- The underperformers among the Topix 30 were SoftBank Group Corp, which fell 1.95%, followed by Hoya losing 1.58%.
TOKYO: Japanese shares rose on Monday, lifted by optimism around corporate earnings and US economic recovery, while Nomura Holdings fell the most in a decade after it flagged a potential $2 billion loss.
The Nikkei share average advanced 0.81% to 29,412.24 by 0144 GMT, while the broader Topix rose 0.49% to 1,993.93.
"Investors are buying companies, particularly manufacturers that would benefit from the recovery of the global economy, and whose earnings are set to rise in the coming years," said Shigetoshi Kamada, general manager for the research department of Tachibana Securities.
Aiding sentiment, the S&P 500 and Dow closed at record highs on Friday on hopes for a recovery in the US economy as vaccine rollouts continue.
Back home, chip-related shares led gains on the Nikkei, with Tokyo Electron jumping 4% and Advantest gaining 3.79%.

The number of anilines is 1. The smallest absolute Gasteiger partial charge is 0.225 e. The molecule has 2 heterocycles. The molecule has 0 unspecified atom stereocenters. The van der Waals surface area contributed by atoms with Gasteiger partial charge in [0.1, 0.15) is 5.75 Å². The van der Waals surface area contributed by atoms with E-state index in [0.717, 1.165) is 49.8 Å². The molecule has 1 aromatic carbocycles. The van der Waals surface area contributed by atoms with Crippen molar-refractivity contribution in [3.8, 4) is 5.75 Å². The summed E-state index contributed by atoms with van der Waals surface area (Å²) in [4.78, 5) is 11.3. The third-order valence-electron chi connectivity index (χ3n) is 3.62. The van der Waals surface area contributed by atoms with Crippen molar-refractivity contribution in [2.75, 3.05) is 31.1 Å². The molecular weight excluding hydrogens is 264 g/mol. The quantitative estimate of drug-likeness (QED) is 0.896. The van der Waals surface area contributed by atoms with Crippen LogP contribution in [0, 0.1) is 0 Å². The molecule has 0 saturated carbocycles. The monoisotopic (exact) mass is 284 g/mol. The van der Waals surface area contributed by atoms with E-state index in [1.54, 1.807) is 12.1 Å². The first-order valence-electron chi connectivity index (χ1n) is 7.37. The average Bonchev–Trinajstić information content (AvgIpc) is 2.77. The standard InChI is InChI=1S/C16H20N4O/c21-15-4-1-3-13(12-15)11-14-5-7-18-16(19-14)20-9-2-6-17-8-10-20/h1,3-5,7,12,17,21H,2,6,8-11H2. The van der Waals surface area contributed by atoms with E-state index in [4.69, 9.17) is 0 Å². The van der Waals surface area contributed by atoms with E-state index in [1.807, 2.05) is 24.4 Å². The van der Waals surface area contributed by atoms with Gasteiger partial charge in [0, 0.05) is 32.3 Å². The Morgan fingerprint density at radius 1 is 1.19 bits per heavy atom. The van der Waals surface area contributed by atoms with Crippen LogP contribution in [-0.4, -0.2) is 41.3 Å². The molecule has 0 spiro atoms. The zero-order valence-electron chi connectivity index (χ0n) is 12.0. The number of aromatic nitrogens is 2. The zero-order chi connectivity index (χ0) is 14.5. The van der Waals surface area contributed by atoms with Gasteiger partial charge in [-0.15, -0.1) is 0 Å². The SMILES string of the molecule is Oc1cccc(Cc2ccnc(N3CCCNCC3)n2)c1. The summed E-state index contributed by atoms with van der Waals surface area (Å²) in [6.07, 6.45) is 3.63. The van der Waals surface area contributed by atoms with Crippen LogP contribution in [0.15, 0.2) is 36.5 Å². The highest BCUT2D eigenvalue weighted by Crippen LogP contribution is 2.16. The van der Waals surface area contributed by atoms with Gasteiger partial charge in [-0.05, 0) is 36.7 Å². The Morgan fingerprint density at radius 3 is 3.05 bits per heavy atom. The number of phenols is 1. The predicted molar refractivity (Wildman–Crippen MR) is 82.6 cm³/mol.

Nikkei heavyweight Fast Retailing, an operator of the Uniqlo brand clothing shops, rose 2.18%.
Nomura Holdings slumped almost 15%, the biggest percentage fall since November 2011, after Japan's largest brokerage flagged a potential $2 billion loss at a US subsidiary.
Kao Corp, up 2.22 %, gained the most among top 30 core Topix names, followed by Shin-Etsu Chemical.
The underperformers among the Topix 30 were SoftBank Group Corp, which fell 1.95%, followed by Hoya losing 1.58%.
There were 133 advancers on the Nikkei index against 89 decliners.